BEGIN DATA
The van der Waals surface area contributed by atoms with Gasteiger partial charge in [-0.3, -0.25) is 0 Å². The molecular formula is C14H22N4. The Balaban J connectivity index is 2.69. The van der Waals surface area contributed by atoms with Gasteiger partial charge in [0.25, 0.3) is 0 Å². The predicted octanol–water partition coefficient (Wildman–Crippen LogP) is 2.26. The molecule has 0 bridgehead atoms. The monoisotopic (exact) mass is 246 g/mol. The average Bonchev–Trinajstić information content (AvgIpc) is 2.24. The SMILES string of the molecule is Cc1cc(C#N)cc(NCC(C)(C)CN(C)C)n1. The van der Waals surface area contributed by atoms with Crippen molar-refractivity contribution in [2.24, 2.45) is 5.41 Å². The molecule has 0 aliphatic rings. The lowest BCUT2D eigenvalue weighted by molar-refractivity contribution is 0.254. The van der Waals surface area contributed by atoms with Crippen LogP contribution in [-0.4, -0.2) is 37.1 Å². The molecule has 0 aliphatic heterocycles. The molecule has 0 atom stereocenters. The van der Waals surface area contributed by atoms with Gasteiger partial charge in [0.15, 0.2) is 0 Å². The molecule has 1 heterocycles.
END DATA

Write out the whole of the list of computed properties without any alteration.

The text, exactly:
The van der Waals surface area contributed by atoms with Gasteiger partial charge in [-0.3, -0.25) is 0 Å². The molecular formula is C14H22N4. The Balaban J connectivity index is 2.69. The van der Waals surface area contributed by atoms with Gasteiger partial charge in [0.25, 0.3) is 0 Å². The predicted octanol–water partition coefficient (Wildman–Crippen LogP) is 2.26. The molecule has 0 bridgehead atoms. The monoisotopic (exact) mass is 246 g/mol. The average Bonchev–Trinajstić information content (AvgIpc) is 2.24. The SMILES string of the molecule is Cc1cc(C#N)cc(NCC(C)(C)CN(C)C)n1. The van der Waals surface area contributed by atoms with Crippen molar-refractivity contribution in [2.24, 2.45) is 5.41 Å². The molecule has 0 aliphatic rings. The lowest BCUT2D eigenvalue weighted by molar-refractivity contribution is 0.254. The van der Waals surface area contributed by atoms with Crippen LogP contribution in [-0.4, -0.2) is 37.1 Å². The molecule has 0 aliphatic heterocycles. The molecule has 0 atom stereocenters. The van der Waals surface area contributed by atoms with Gasteiger partial charge in [0.15, 0.2) is 0 Å². The molecule has 1 heterocycles.